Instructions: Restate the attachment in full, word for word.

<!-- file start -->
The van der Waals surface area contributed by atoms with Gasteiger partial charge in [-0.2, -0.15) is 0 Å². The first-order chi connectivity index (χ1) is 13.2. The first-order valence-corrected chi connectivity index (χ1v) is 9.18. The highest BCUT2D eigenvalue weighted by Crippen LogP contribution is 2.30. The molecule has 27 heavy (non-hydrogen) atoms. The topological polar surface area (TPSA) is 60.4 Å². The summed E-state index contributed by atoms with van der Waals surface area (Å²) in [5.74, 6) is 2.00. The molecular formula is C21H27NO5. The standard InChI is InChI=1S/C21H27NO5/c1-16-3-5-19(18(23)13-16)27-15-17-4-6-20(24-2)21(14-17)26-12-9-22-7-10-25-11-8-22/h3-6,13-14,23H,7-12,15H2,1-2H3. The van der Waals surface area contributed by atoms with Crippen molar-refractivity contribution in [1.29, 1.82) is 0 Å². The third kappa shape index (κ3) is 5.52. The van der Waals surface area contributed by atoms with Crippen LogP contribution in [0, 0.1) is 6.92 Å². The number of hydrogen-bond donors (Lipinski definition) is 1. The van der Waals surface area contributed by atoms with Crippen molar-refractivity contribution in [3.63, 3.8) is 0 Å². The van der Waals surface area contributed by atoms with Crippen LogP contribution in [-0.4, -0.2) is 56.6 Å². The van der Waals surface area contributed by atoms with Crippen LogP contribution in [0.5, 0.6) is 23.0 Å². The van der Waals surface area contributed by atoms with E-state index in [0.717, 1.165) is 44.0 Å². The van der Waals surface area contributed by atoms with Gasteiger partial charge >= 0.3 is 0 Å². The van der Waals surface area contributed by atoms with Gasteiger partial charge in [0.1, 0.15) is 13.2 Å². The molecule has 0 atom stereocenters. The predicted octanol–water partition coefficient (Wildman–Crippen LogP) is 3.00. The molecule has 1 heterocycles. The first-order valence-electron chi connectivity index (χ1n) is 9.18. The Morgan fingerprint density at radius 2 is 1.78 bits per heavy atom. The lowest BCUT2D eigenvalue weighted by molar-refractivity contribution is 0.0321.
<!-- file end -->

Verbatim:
The van der Waals surface area contributed by atoms with Gasteiger partial charge in [-0.2, -0.15) is 0 Å². The first-order chi connectivity index (χ1) is 13.2. The first-order valence-corrected chi connectivity index (χ1v) is 9.18. The highest BCUT2D eigenvalue weighted by Crippen LogP contribution is 2.30. The molecule has 27 heavy (non-hydrogen) atoms. The topological polar surface area (TPSA) is 60.4 Å². The summed E-state index contributed by atoms with van der Waals surface area (Å²) in [5.74, 6) is 2.00. The molecular formula is C21H27NO5. The standard InChI is InChI=1S/C21H27NO5/c1-16-3-5-19(18(23)13-16)27-15-17-4-6-20(24-2)21(14-17)26-12-9-22-7-10-25-11-8-22/h3-6,13-14,23H,7-12,15H2,1-2H3. The van der Waals surface area contributed by atoms with Crippen molar-refractivity contribution in [1.29, 1.82) is 0 Å². The third kappa shape index (κ3) is 5.52. The van der Waals surface area contributed by atoms with Crippen LogP contribution in [0, 0.1) is 6.92 Å². The number of hydrogen-bond donors (Lipinski definition) is 1. The van der Waals surface area contributed by atoms with Crippen molar-refractivity contribution in [3.63, 3.8) is 0 Å². The van der Waals surface area contributed by atoms with Crippen LogP contribution in [-0.4, -0.2) is 56.6 Å². The van der Waals surface area contributed by atoms with Crippen LogP contribution in [0.5, 0.6) is 23.0 Å². The van der Waals surface area contributed by atoms with E-state index in [0.717, 1.165) is 44.0 Å². The van der Waals surface area contributed by atoms with Gasteiger partial charge >= 0.3 is 0 Å². The van der Waals surface area contributed by atoms with Gasteiger partial charge in [0.1, 0.15) is 13.2 Å². The molecule has 0 atom stereocenters. The predicted octanol–water partition coefficient (Wildman–Crippen LogP) is 3.00. The molecule has 1 heterocycles. The first-order valence-electron chi connectivity index (χ1n) is 9.18. The Morgan fingerprint density at radius 2 is 1.78 bits per heavy atom. The lowest BCUT2D eigenvalue weighted by molar-refractivity contribution is 0.0321.